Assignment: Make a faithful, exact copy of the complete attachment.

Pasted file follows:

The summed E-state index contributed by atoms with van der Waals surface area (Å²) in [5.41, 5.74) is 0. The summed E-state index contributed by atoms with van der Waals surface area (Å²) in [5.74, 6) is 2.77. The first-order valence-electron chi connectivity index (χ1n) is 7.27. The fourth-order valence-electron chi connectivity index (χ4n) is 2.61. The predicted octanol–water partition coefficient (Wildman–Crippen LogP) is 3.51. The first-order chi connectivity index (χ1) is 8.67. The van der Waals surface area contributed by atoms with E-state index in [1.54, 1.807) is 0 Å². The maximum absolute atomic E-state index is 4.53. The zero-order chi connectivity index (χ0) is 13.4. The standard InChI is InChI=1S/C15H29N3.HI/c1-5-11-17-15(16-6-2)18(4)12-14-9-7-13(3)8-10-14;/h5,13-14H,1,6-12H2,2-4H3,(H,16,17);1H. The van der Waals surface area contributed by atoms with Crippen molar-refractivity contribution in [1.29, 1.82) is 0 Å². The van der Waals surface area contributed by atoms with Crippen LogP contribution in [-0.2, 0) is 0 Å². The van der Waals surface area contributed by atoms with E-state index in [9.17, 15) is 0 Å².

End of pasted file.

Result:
The summed E-state index contributed by atoms with van der Waals surface area (Å²) in [5.41, 5.74) is 0. The summed E-state index contributed by atoms with van der Waals surface area (Å²) in [5.74, 6) is 2.77. The first-order valence-electron chi connectivity index (χ1n) is 7.27. The fourth-order valence-electron chi connectivity index (χ4n) is 2.61. The predicted octanol–water partition coefficient (Wildman–Crippen LogP) is 3.51. The first-order chi connectivity index (χ1) is 8.67. The van der Waals surface area contributed by atoms with E-state index in [1.54, 1.807) is 0 Å². The maximum absolute atomic E-state index is 4.53. The zero-order chi connectivity index (χ0) is 13.4. The standard InChI is InChI=1S/C15H29N3.HI/c1-5-11-17-15(16-6-2)18(4)12-14-9-7-13(3)8-10-14;/h5,13-14H,1,6-12H2,2-4H3,(H,16,17);1H. The van der Waals surface area contributed by atoms with Crippen molar-refractivity contribution in [1.29, 1.82) is 0 Å². The van der Waals surface area contributed by atoms with Crippen LogP contribution in [-0.2, 0) is 0 Å². The van der Waals surface area contributed by atoms with E-state index in [9.17, 15) is 0 Å².